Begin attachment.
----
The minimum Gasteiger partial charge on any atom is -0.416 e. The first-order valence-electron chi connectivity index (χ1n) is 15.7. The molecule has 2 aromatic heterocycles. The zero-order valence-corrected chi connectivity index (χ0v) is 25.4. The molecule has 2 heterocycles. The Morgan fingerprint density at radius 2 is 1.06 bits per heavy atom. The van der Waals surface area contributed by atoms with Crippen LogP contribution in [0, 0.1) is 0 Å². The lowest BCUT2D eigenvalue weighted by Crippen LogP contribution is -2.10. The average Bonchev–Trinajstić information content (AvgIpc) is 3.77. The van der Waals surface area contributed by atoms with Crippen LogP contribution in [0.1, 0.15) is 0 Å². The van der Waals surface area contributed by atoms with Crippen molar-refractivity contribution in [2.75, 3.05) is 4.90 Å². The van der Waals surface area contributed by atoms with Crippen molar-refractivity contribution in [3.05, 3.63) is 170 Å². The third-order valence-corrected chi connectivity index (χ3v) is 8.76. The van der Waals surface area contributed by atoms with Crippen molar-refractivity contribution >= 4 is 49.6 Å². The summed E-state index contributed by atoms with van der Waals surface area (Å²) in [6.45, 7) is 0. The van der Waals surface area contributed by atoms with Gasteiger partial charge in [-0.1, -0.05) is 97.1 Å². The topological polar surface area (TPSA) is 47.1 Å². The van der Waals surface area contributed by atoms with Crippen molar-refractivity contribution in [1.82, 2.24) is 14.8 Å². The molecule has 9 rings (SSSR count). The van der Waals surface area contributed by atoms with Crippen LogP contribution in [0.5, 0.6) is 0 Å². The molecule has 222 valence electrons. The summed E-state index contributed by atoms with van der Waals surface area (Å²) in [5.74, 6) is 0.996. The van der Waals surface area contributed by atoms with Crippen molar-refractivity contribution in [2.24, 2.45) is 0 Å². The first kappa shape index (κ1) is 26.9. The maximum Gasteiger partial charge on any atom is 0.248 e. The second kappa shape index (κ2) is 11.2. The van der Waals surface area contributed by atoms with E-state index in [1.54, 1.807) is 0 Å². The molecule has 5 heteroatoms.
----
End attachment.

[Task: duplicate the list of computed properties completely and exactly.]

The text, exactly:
The minimum Gasteiger partial charge on any atom is -0.416 e. The first-order valence-electron chi connectivity index (χ1n) is 15.7. The molecule has 2 aromatic heterocycles. The zero-order valence-corrected chi connectivity index (χ0v) is 25.4. The molecule has 2 heterocycles. The Morgan fingerprint density at radius 2 is 1.06 bits per heavy atom. The van der Waals surface area contributed by atoms with Crippen LogP contribution in [0, 0.1) is 0 Å². The lowest BCUT2D eigenvalue weighted by Crippen LogP contribution is -2.10. The average Bonchev–Trinajstić information content (AvgIpc) is 3.77. The van der Waals surface area contributed by atoms with Crippen LogP contribution in [0.1, 0.15) is 0 Å². The van der Waals surface area contributed by atoms with Crippen molar-refractivity contribution in [2.75, 3.05) is 4.90 Å². The van der Waals surface area contributed by atoms with Crippen molar-refractivity contribution in [3.05, 3.63) is 170 Å². The third-order valence-corrected chi connectivity index (χ3v) is 8.76. The van der Waals surface area contributed by atoms with Crippen molar-refractivity contribution >= 4 is 49.6 Å². The summed E-state index contributed by atoms with van der Waals surface area (Å²) in [6.45, 7) is 0. The van der Waals surface area contributed by atoms with Gasteiger partial charge in [-0.1, -0.05) is 97.1 Å². The topological polar surface area (TPSA) is 47.1 Å². The van der Waals surface area contributed by atoms with Crippen molar-refractivity contribution in [1.82, 2.24) is 14.8 Å². The molecule has 9 rings (SSSR count). The van der Waals surface area contributed by atoms with Crippen LogP contribution in [0.5, 0.6) is 0 Å². The molecule has 222 valence electrons. The summed E-state index contributed by atoms with van der Waals surface area (Å²) in [5.74, 6) is 0.996. The van der Waals surface area contributed by atoms with Crippen molar-refractivity contribution in [2.24, 2.45) is 0 Å². The first kappa shape index (κ1) is 26.9. The maximum Gasteiger partial charge on any atom is 0.248 e. The second kappa shape index (κ2) is 11.2. The van der Waals surface area contributed by atoms with E-state index in [1.54, 1.807) is 0 Å². The molecule has 5 heteroatoms.